The Jointer will have left scars here and there. The smoother cleans them up. This is often the last tool to touch your work, so don’t skimp here. You need a smoother with a sharp iron a flat sole and a VERY tight mouth. I made mine using mesquite and a blade from David Finck. It’s my favorite tool because it fits me. whatever smoother you get make sure it’s tuned to perfection and has a properly relaxed edge and you will have little need for sandpaper.

And finally the block. What a handy little guy this is. Handles end grain so well (in either low angle, or standard), makes chamfers. Used as a small smoother, one-handed, two-handed, forwards, backwards….in a word versatile. We will be using the block mostly help square edges in the even that you don’t grab a curved iron for your jointer but it’s useful enough to throw in the kit anyway. Get one with an adjustable mouth, and that feels good in your hands (both of them as well as one), this is a personal choice so I recommend going to the antique store and handling a few before you make your decision. They are of all the planes the easiest to tune up.

I am not one hundred percent today, so if I left anything unclear let me know and I will try and help.

-- Make furniture that lasts as long as the tree - Ryan



21 comments so far

View Mauricio's profile

Mauricio

6749 posts in 1753 days


#1 posted 1077 days ago

Thanks for posting RG. You mentioned you were going to discuss your preference for Stanley Jacks over a wood bodied Jack. I’d like to get your thoughts. Hope you feel better soon.

-- Mauricio - Woodstock, GA - "Confusion is the Womb of Learning, with utter conviction being it's Tomb" Prof. T.O. Nitsch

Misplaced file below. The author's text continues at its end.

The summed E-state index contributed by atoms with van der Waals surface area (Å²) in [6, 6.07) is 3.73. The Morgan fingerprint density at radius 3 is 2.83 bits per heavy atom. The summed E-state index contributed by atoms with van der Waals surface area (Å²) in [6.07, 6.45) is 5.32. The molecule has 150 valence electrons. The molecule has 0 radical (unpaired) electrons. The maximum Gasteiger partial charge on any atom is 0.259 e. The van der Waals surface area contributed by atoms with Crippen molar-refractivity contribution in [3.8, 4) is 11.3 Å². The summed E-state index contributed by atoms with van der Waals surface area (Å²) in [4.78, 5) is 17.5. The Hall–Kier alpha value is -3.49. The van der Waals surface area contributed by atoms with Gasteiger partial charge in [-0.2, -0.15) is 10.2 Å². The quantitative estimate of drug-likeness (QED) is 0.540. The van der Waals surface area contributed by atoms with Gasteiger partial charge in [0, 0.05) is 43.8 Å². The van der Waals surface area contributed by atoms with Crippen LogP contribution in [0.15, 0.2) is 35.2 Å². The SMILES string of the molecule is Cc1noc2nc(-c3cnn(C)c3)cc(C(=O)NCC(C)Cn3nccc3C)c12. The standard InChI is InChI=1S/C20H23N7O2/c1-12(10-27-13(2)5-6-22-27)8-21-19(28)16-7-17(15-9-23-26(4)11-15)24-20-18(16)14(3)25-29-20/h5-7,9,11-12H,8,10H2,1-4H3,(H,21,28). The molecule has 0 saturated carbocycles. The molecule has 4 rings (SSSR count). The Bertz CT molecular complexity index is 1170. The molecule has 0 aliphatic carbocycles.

View RGtools's profile

RGtools

3302 posts in 1256 days


#2 posted 1077 days ago

Your right. I like the Stanley’s mostly because they can be put to service doing jointing and smoothing in a pinch (this is attributed to the adjustable frog), they are also common enough to find replacement parts for should something go wrong (or you just grind a blade into nothing over time).

Their weight is just right for roughing out wide boards without being awkward on narrower ones. Old wooden planes tend to be a bit longer and off balance for cross grain work. Also because I do reclamation work, I have to put some thought into what dirt and dust can do to a sole, the jack plane is the first to touch my work so it’s going to take the most abuse. Steel holds up better than wood in that regard, the trade off is it’s harder to flatten (a plus for corrugated soles, but that’s about the only one with ANY credibility).

I know you want to make your jack, I did too. I decided when there are so many vintage planes out there that could be pressed into service for this task that I could just get a vintage and save my tool building time for finer tools. I like Krenov style planes for fine work, but for rough work, it’s nice to have a handle and a sweet chunk of steel.

-- Make furniture that lasts as long as the tree - Ryan

View David Kirtley's profile

David Kirtley

1276 posts in 1600 days


#3 posted 1077 days ago

For the people new to hand tools:

There are differences in work flows that people use working with hand tools. They come from habit and are more style than hard and fast rules. The thing is not to get intimidated if you don’t have a full stable of planes to draw from. You can do a passable job with just a block plane. A block plane and a jack plane will open up 80-85% of anything you can do with a plane. A block, jack, and jointer will hit about 95-97%. The specialty planes are for that 3% left over.